The entire job only took nine days of dry ice blast cleaning. Our cleaning process allowed us to complete the entire second floor job on time and within budget. Historic restorations have become one of the mainstays of our Nitrofreeze® Dry Ice Blast Cleaning Service. We take pride in cleaning buildings to the point that they are at or near new condition. I have added pictures below to show you various areas of the second floor of 89 Shrewsbury Street before and after dry ice blasting.

Before & After Pictures

We can dry ice blast clean your renovation projects. Call Ian Scott, our dry ice blast cleaning manager, at (508)-459-7447 today, to discuss possible projects requiring dry ice blast cleaning. For more information about dry ice blast cleaning, please visit Nitrofreeze Dry Ice Blast Cleaning Service.

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Wednesday, September 2, 2009

Cryogenic Deburring Consultation

Cryogenic deburring is one of the mainstays of our business. We take pride in solving our customers’ burr problems with efficient, fast, and affordable solutions. Within the last week, we ran the parts that are pictured at the top of our cryogenic deburring page for a new customer. I have included a photo of the part that was deburred above. We had run these parts previously for another one of our customers. It was a familiar part for us, but there were some variations from the original customer’s part. However, our new customer was very enthused with the results of our cryogenic deburring process.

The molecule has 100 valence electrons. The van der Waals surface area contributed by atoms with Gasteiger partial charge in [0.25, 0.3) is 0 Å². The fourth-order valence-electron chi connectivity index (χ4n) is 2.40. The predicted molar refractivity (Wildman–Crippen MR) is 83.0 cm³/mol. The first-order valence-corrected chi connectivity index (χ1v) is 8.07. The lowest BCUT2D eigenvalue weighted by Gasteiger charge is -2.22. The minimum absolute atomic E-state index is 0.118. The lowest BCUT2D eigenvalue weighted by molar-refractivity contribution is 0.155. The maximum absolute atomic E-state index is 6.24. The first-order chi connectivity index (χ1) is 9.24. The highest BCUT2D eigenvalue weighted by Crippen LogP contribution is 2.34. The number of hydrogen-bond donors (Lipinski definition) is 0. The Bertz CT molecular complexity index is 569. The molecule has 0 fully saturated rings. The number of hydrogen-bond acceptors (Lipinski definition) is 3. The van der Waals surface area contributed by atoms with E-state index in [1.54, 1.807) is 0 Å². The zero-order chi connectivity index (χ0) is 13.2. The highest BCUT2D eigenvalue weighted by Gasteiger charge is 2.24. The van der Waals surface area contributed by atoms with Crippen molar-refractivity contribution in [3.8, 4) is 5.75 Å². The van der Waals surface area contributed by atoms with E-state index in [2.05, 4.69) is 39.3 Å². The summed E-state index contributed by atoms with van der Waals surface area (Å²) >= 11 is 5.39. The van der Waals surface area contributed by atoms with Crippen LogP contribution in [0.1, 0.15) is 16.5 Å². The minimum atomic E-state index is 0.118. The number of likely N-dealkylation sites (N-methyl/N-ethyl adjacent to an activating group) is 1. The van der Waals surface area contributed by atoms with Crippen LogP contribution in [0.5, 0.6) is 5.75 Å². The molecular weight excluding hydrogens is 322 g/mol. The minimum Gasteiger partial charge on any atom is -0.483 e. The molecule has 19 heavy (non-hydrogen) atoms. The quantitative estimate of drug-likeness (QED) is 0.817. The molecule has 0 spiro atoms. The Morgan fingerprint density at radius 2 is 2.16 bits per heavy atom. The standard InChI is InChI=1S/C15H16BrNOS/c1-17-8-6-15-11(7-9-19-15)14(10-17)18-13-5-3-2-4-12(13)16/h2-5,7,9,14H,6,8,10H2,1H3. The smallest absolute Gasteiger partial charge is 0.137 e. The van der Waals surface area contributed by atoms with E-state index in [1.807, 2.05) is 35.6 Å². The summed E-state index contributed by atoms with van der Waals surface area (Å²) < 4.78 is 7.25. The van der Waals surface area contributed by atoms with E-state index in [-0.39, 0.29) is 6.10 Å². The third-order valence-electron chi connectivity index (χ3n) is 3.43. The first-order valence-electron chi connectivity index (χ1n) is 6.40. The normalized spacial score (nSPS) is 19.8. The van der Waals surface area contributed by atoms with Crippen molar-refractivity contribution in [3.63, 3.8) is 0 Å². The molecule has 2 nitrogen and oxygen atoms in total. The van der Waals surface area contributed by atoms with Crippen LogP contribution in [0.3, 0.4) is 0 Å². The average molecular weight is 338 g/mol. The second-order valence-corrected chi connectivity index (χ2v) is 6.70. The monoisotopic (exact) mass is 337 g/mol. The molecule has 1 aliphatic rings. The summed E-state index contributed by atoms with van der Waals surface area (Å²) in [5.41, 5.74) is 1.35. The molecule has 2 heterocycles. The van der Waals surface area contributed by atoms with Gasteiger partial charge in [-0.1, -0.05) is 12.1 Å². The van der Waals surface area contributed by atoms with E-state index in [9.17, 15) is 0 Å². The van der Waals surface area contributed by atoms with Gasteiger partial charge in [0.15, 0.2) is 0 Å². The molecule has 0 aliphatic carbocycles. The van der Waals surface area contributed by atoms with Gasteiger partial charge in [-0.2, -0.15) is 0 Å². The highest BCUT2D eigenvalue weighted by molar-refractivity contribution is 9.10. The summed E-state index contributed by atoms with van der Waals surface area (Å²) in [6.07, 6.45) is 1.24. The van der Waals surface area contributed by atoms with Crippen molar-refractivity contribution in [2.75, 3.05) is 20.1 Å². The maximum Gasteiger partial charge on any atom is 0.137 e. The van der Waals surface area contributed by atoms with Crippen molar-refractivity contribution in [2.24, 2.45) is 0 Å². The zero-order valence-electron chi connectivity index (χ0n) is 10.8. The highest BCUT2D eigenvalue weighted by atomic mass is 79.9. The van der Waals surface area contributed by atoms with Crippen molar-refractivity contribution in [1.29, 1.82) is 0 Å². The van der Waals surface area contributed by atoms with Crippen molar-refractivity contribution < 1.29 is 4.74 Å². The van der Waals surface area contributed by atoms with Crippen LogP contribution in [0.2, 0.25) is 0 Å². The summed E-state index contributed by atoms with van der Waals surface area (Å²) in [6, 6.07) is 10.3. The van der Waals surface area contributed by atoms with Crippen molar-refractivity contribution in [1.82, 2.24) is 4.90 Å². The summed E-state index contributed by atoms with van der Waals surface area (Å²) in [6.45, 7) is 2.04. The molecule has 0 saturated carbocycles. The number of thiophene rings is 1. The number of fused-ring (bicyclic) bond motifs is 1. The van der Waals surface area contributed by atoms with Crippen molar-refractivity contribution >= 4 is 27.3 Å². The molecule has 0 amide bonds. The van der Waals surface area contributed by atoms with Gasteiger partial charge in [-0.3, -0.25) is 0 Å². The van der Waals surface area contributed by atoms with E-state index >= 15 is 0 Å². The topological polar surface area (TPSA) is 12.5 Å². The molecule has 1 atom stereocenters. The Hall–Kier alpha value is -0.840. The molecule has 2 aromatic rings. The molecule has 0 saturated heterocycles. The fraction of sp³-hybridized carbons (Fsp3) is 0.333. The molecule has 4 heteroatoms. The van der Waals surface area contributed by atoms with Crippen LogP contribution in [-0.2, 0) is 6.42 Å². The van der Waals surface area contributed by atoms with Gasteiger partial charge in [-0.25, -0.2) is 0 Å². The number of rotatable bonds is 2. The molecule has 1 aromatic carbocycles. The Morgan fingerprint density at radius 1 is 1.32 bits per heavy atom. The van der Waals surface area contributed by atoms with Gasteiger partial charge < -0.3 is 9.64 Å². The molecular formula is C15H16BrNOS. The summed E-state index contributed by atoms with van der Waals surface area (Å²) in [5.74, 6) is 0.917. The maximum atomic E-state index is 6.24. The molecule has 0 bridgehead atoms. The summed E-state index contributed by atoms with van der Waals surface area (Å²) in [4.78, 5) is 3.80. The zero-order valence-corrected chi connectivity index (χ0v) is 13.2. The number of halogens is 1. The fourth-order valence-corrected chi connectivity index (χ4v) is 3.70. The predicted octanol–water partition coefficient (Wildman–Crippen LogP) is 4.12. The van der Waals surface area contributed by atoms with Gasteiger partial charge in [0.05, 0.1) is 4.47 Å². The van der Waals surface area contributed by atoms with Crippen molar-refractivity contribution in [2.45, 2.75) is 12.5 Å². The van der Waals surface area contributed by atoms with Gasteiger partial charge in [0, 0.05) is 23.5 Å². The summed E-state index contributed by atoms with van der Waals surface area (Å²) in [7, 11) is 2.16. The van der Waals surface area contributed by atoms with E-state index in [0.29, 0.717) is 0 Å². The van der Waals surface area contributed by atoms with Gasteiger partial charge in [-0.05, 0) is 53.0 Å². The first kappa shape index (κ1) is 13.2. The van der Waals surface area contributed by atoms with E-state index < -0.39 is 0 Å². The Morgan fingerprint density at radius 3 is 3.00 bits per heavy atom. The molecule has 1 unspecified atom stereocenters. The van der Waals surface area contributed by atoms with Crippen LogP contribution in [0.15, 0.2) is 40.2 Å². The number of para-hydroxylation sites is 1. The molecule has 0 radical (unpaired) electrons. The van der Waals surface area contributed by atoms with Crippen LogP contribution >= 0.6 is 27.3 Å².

Below is the email I received from our new customer.

Good Morning Ryan,

I received the parts back yesterday the 1st. of Sept.

They look great. The next time I run these we will change the ball end mill more often to get rid of the heavy burr that you noticed on some of the slots. And also I have a groove tool being made to cut the O.D. grooves in one plunge to prevent the chips from wrapping around the groove. I know you noticed these also. But your process made it much easier to remove those with just an air hose. This entire order has been a learning experience.

It will be a couple of months before these get in the machine again. I will give you a heads up at that time.

But your work has opened my eyes to approaching plastic parts in regards to quoting for the future.

Thanks again for the help,


Emails and responses from customers like this one make my day. We have many customers who are pleased with our deburring work. If you are unpleased with the way a company is currently deburring your parts, then give us a call at (800)-739-7949 or email us at We can review your parts and burr issues and give you advice as to how we can solve your problem with a safe, efficient, and affordable solution.